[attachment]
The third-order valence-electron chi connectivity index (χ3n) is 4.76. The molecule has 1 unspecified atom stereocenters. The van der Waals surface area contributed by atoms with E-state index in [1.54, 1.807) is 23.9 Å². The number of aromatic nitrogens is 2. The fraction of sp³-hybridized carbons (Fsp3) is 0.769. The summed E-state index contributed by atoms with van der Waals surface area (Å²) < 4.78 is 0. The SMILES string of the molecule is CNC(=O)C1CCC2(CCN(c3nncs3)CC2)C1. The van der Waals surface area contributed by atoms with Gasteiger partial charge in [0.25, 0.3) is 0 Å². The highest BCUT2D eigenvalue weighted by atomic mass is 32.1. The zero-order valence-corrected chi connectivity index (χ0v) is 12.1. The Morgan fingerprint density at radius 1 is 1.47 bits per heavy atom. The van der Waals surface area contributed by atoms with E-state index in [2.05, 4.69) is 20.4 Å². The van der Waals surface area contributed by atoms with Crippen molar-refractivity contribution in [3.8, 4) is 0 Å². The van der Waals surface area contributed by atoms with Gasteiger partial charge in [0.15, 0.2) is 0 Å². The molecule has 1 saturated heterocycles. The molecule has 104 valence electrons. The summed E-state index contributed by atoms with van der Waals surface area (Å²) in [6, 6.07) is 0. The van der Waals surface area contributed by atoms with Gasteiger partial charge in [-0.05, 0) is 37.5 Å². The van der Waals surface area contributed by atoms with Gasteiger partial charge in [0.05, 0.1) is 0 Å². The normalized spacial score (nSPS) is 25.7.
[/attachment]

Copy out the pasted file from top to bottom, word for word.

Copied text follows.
The third-order valence-electron chi connectivity index (χ3n) is 4.76. The molecule has 1 unspecified atom stereocenters. The van der Waals surface area contributed by atoms with E-state index in [1.54, 1.807) is 23.9 Å². The number of aromatic nitrogens is 2. The fraction of sp³-hybridized carbons (Fsp3) is 0.769. The summed E-state index contributed by atoms with van der Waals surface area (Å²) < 4.78 is 0. The SMILES string of the molecule is CNC(=O)C1CCC2(CCN(c3nncs3)CC2)C1. The van der Waals surface area contributed by atoms with Gasteiger partial charge in [0.25, 0.3) is 0 Å². The highest BCUT2D eigenvalue weighted by atomic mass is 32.1. The zero-order valence-corrected chi connectivity index (χ0v) is 12.1. The Morgan fingerprint density at radius 1 is 1.47 bits per heavy atom. The van der Waals surface area contributed by atoms with E-state index in [2.05, 4.69) is 20.4 Å². The van der Waals surface area contributed by atoms with Crippen molar-refractivity contribution in [3.8, 4) is 0 Å². The van der Waals surface area contributed by atoms with Gasteiger partial charge in [0.15, 0.2) is 0 Å². The molecule has 1 saturated heterocycles. The molecule has 104 valence electrons. The summed E-state index contributed by atoms with van der Waals surface area (Å²) in [6, 6.07) is 0. The van der Waals surface area contributed by atoms with Gasteiger partial charge in [-0.05, 0) is 37.5 Å². The van der Waals surface area contributed by atoms with Gasteiger partial charge in [0.05, 0.1) is 0 Å². The normalized spacial score (nSPS) is 25.7.